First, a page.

Next Up – Generation Z!!


Let’s see we had The Greatest Generation, The Silent Generation, The Baby Boomers, Generation X, The Millennials (aka Gen Y) so of course our up and coming generation are Gen Z.1

I am a Baby Boomer myself, my son is a Millennial and my young nieces and nephews are all Gen Z. I’m guessing they don’t know that yet and likely don’t care. You however Mr. or Ms. Small Business Owner or Executive Director of a Nonprofit should definitely care about the up and coming generation.

For now, you are safe focusing on Millennials as the largest group of consumers and donors, but just as the Millennials caught many of us by surprise when they surpassed the baby boomers (believe me we never thought they’d pass us up!) it might behoove us all to be prepared for these young whippersnappers!

First a little background – Gen Z youth were born in and after 1998, right now the oldest of them are about to enter college. Gen Z is expected to reach 2.6 billion individuals with 85 million here in the US; almost one-quarter (24.7%) of the population.

Most were raised by Gen Xers (and I guess a few of us late parenting Baby Boomers) and early research says they are cautious spenders, bargain shoppers and more likely to save then spend—which really isn’t great news, right?

It is certainly understandable that they are a more cautious group. They grew up experiencing global political upheaval and unrest, climate change, school violence and terrorism. Symptoms of depression and anxiety are rampant among Gen Z and sadly so is self-harm and suicide

They worry about terrorism, believe that climate change is our biggest challenge and feel that school violence, not social media has the biggest impact on them

There is plenty of good news too, for Gen Z corporate social responsibility and giving back to their communities is very important. They register their support or lack of it, but the jobs they pursue, the products and services they buy and support, and with their time and donations.

And social media is influential in these decisions, over 50% of them donated due to message or image on social media. YouTube Facebook and Instagram take up a large portion of the 3,5 hours they are on average online.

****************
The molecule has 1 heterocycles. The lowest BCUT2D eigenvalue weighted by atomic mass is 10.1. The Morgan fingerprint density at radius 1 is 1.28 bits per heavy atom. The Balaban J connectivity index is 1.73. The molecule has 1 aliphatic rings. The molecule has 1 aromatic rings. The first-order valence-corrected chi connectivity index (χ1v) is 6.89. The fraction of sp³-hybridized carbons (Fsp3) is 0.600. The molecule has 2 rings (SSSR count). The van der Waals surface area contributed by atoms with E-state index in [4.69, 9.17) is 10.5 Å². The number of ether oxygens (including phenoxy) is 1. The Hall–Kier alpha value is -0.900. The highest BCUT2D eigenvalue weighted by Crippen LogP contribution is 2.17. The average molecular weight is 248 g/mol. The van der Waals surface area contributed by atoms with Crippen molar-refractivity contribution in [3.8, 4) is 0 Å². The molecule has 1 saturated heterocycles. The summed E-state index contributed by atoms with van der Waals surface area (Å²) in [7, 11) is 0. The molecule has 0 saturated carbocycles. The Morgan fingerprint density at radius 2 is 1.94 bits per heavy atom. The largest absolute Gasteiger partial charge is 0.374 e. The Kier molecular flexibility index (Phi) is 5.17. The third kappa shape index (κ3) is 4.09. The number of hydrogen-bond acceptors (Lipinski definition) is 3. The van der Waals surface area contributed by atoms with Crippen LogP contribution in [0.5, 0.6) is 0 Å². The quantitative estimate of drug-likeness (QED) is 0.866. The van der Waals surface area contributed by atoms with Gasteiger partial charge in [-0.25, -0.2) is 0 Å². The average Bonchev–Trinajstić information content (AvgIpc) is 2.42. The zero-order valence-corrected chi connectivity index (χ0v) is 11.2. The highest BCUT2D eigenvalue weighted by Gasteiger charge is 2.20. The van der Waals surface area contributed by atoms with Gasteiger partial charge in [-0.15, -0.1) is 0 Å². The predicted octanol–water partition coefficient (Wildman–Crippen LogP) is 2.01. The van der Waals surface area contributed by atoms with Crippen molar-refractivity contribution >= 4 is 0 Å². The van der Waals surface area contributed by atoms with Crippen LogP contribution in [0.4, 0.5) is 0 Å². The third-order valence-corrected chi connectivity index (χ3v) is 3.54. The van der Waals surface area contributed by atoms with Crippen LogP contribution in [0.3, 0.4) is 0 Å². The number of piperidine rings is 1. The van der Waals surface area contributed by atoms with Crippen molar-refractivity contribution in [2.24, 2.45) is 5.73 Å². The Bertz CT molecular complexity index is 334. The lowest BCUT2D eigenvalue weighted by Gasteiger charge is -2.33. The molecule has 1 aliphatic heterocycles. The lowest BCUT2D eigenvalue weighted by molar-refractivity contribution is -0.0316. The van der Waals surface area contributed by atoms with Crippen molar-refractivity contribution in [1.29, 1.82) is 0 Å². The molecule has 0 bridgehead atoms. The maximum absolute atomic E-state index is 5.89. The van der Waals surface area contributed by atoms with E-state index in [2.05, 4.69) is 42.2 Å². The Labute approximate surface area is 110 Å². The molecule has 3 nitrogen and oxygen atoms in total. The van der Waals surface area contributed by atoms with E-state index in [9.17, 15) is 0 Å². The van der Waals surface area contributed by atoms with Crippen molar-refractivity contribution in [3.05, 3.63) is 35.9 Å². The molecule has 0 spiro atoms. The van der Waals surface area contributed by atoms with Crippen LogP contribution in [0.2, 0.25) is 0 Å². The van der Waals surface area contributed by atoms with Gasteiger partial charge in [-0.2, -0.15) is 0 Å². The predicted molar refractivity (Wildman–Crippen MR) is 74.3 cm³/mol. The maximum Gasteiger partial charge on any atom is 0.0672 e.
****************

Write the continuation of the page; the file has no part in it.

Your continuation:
Gen Z are the first true digital natives, most cannot even remember a time before the internet or social media. Today the average age for getting your first smart phone is approximately ten and a half! But they did wait a year later to get their first social media account! This may be what accounts for their 8-secnd attention span!

So, what is a smart executive whether in the non- or for- profit arena? First recognize these young folks are coming and will be serious, cautious consumers of goods and service. It has never been more important to align cause with commerce to gain customer loyalty and attract the best staff. And without doubt the way to engage them is via social media – but you may only have 8 seconds to get their attention so make sure your message is clear, concise and actionable!

Thanks for reading, what do you think about Gen Z and how they will impact businesses and charities? I’d love to hear your thoughts – comment below or email me directly at lriehm@digitaldonations.org

Author Leslie Riehm is the VP of Corporate Communications for Digital Donations, Inc.®a leading provider of alternative fundraising solutions joining cause and commerce to benefit the communities where we work and live.

1 Table courtesy of http://genhq.com/faq-info-about-generations/

Gen Z, iGen, or Centennials: Born 1996 and later

Millennials or Gen Y: Born 1977 to 1995

Generation X: Born 1965 to 1976

Baby Boomers: Born 1946 to 1964

Traditionalists or Silent Generation: Born 1945 and before

#generationz #genz

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